Coffee is an extremely popular beverage worldwide; 95 million cups per day are consumed in the UK alone. Historically, there has been debate about the health impacts of consuming coffee, however recent findings from observational studies have provided evidence that drinking 3-5 cups of coffee per day is protective against cardiometabolic diseases. These studies, however, do not prove causality; randomised controlled trials are needed.
Coffee is a chemically complex beverage and contains many different bioactive component (e.g. polyphenols, alkaloids, melanoidins, diterpenes), which are likely to differ depending on how the coffee is consumed; this makes it hard to fully understand what is driving these health effects. Identifying biomarkers of different coffee consumption would contribute towards understanding the health effects. This complexity is exasperated by the observation of large inter-individual variation in response to coffee; some individuals seem to have marked health responses, whereas others do not. It is not clear what is driving this, although it is possible that it is a combination of genetic polymorphisms and gut microbiota composition.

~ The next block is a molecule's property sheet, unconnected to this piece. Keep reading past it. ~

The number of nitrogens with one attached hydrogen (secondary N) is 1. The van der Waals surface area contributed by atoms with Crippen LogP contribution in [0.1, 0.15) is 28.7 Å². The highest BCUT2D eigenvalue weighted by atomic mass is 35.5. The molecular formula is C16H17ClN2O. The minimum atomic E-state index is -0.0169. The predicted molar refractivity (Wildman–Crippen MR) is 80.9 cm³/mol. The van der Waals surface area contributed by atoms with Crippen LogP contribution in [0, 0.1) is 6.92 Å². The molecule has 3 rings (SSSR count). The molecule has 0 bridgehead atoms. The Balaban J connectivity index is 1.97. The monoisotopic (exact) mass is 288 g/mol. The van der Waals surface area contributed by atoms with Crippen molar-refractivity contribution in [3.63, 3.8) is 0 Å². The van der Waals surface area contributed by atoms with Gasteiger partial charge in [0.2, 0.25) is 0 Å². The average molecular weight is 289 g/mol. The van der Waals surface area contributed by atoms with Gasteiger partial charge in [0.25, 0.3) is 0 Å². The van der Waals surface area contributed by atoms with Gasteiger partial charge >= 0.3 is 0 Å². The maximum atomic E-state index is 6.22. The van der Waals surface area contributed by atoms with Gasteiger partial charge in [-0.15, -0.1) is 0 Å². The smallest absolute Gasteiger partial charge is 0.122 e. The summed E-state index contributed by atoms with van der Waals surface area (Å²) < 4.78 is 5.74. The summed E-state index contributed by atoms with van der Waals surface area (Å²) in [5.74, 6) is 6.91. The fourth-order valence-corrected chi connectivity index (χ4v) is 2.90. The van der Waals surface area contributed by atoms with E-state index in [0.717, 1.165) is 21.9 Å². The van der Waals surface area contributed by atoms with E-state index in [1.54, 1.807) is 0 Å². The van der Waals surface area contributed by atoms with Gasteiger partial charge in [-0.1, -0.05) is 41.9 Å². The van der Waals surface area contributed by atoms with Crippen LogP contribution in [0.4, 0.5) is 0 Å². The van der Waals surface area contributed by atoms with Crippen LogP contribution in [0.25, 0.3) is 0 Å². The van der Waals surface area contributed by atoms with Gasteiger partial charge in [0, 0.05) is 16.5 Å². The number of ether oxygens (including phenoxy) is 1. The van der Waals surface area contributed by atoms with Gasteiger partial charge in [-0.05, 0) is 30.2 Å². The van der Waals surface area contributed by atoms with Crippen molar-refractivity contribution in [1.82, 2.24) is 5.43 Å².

The objective of this project is to understand the impact of coffee consumption on cardiometabolic health.
In this project the student will:
1) Analyse a variety of coffee prepared by different methods for bioactive compound content
2) Perform a randomised controlled trial to test the impact of coffee on cardiometabolic health
3) Investigate the inter-individual variation in response to coffee on cardiometabolic health
4) Identify biomarkers of coffee consumption and to predict cardiometabolic disease risk